TIA: How has the film been received by members of the public?
EO: We have shown this movie in four locations. One was at the Centre for Memories in Enugu. The idea was that we wanted people from Garki Awkunanaw to come around and see the movie. And they did. The first time we had a smaller crowd, but the second time the number increased. The third viewing was at the School Board venue, which we did in collaboration with Breast Without Spot, a breast-cancer awareness group. When women gather to talk about cancer in a close, safe niche, it provides a good space to help us sensitise them to the issue of FGM. I believe we must not wait for the government to do this advocacy for us. We are part of government and if we must use advocacy to effect and institute change. You don’t even have to pay people or give them anything, because when you are passionate for change, you will push the drive. You can even press the government to key in, because no government wants to be seen as being anti-developmental.
Anyone who understands human resource development and technical development also understands developmental issues and will want to buy in. If we give them that chance, saying, this is your green light, come on in, then they will definitely come in. So that is how we are doing it.
In addition to those screenings, we have shown the film in other places, like Lagos, Calabar and The Gambia. At the end of every quarter, we look at reports on and reactions to the film. Believe me, people comment after they saw the film because they were not expecting to see how the whole process is carried out. The first reaction often is, “Oh, it’s that bad. How can we help?” This is something we have always wanted to achieve – forming alliances. It’s not just female fighting for female; we are looking at all of us uniting and fighting for our children and our mothers and daughters. These are our daughters, you know, they are within our circle. So let’s give a human angle to the story and help people understand why it is bad.
TIA: Can you explain what is meant by the “medicalisation” of FGM?
EO: One of the issues that came up when we started this campaign is that cutters use the same instrument that is not washed or cleaned for different persons. They perform it in the same manner as way back then. We are saying, stop this, because you are not just cutting out a part of their bodies but you are also violating their rights. You are causing emotional distress and trauma. You are also infecting them with diseases. Many diseases are transmitted through bodily fluids. But now people believe that since we are now able to fight such diseases, you just sterilise the instrument you use and carry on. You will be shocked by the extent people will go to in the name of preserving culture.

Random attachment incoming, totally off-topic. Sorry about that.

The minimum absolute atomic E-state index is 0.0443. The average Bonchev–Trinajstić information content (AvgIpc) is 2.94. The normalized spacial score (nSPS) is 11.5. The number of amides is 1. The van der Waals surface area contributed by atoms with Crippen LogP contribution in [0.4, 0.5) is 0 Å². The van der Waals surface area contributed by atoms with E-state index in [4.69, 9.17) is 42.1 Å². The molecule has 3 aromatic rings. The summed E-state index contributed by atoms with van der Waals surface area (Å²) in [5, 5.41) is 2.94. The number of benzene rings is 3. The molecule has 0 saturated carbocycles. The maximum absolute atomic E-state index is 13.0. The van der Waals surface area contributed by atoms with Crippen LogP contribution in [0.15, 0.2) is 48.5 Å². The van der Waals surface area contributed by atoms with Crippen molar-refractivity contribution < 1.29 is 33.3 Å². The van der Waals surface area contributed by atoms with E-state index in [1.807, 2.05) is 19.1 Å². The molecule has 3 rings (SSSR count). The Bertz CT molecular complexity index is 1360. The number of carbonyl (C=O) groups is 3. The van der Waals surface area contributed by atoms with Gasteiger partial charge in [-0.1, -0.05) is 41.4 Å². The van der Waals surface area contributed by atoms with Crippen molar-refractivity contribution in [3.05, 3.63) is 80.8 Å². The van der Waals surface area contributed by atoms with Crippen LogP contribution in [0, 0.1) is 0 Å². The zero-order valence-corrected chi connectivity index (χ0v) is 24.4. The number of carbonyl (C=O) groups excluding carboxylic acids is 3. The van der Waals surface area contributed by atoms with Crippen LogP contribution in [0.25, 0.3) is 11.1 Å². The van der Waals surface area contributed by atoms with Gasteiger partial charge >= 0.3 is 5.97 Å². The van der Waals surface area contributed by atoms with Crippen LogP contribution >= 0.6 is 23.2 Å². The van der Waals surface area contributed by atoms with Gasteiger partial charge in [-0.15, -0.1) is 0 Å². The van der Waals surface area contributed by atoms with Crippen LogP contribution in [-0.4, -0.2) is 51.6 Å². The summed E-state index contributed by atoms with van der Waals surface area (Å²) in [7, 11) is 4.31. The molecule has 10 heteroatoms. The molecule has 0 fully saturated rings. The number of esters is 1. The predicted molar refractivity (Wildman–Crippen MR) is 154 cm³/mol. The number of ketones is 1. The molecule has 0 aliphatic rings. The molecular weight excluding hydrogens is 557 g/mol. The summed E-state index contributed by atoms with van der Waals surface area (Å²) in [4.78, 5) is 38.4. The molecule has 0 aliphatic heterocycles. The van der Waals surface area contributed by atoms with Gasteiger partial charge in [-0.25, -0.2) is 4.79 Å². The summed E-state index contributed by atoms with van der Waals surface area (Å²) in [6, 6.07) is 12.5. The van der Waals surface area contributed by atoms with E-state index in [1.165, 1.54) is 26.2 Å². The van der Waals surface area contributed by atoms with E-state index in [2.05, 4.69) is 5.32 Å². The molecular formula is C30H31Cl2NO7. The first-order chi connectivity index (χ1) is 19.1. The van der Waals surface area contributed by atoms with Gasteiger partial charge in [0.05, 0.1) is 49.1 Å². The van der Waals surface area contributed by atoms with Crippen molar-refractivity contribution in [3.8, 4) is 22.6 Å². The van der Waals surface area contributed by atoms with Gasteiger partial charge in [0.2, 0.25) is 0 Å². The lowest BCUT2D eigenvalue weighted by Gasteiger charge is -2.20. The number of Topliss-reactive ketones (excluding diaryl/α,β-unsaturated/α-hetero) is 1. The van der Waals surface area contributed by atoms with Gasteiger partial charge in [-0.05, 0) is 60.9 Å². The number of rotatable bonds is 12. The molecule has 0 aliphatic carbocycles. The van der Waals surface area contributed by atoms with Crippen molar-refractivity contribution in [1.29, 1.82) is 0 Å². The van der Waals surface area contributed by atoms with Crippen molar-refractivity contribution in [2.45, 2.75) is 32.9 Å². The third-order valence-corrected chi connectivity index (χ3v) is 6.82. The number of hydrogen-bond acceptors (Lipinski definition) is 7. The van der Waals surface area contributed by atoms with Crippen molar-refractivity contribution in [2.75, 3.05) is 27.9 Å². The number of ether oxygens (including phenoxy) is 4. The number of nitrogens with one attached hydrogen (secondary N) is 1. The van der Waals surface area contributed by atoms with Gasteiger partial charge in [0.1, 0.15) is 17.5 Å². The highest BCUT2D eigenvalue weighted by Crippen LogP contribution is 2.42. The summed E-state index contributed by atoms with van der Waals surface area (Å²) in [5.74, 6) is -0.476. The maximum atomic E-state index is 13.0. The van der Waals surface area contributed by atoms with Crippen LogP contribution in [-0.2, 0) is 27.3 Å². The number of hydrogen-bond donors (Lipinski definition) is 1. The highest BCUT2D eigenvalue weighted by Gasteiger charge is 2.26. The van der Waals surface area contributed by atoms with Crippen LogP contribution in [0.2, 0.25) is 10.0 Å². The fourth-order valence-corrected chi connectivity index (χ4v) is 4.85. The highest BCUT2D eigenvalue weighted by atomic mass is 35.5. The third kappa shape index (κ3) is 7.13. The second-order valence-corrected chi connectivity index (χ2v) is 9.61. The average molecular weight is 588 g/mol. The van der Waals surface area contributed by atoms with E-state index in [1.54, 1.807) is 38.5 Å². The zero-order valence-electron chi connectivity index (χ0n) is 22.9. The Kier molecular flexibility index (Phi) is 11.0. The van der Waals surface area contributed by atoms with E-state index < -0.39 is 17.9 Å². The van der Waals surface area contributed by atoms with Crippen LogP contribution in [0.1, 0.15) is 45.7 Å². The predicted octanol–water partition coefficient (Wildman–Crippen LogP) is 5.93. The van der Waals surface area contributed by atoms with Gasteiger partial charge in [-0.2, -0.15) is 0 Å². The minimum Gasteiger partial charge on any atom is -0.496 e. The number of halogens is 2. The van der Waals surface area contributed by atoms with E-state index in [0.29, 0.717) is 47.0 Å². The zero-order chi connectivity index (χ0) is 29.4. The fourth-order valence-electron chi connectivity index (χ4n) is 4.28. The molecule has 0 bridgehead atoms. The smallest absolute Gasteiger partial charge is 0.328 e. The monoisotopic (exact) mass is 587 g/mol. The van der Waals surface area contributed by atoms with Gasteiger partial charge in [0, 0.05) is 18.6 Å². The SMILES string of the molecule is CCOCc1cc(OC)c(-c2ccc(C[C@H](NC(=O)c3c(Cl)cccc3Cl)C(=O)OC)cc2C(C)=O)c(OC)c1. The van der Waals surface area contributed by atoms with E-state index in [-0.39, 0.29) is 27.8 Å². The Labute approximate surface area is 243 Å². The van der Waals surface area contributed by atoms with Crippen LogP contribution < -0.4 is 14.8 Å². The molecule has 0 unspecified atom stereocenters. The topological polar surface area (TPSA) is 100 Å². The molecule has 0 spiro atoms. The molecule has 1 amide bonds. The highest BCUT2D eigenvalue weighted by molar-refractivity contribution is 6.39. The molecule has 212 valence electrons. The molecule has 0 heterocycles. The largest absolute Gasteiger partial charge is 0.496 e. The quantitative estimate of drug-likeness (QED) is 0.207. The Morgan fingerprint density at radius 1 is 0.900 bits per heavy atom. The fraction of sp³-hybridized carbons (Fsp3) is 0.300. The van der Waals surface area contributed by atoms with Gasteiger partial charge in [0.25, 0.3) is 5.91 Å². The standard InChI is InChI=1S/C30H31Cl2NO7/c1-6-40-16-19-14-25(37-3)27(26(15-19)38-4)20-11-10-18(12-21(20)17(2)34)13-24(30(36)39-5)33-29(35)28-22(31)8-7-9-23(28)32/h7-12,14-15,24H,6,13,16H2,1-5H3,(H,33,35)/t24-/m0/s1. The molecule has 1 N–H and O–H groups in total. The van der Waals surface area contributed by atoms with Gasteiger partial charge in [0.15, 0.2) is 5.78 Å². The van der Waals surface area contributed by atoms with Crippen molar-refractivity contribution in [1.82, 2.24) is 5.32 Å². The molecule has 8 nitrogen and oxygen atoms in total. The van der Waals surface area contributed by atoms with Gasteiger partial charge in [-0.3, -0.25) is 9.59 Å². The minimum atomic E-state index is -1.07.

So the practice of FGM has moved to the hospitals. Now in the hospital if you give birth to a girl, you will take her to be circumcised. It’s a closed circle. You can just talk to the nurse and the nurse can easily do it for you. So now they bring in the mutilation from the villages to public hospitals and they are using public equipment. They tell parents that because it’s in the hospital, you are sure your child is safe. But what we are saying is that apart from disease, you are inflicting trauma on these girls. It’s inhumane and you can’t even imagine the pain people go through.
TIA: What do you think is the role of education in creating awareness of the fight against FGM? Most of those who engage in it in the rural areas are not knowledgeable about it.
EO: FGM has moved from being a regular rural area practice to towns and cities. There was this situation, for example: A medical doctor and his wife, a lawyer, came back from abroad. The family pressed the lady to get mutilated at the age of 32. And the reason they kept giving her was that she was not pure and might not give birth to a child – not knowing that the lady was three weeks pregnant. Eventually, she agreed because she wanted to maintain her home and let everything be peaceful. But in the end, she lost the baby and her womb and had major complications and the trauma of it all. She lost the child she always wanted. It’s crazy. Right now, education remains the major key we can use to unlock issues surrounding FGM. I always say that we cannot talk about FGM without talking about sexually transmitted diseases. Tackling SDGs offers us ways in which we can talk about human rights. Human rights, on the other hand, offers us a guide on how we can use SDGs to work for human rights. So, it is a two-way thing but education is at the centre of it. With education (not necessarily formal education), we can tell people, do pictures, props, letters and videos, which were what informed the video. Advocacy needs education; it is the key that will help us to change everything. And until everyone begins to view the issue of FGM as something personal which they should be part of, we will not be able to change it.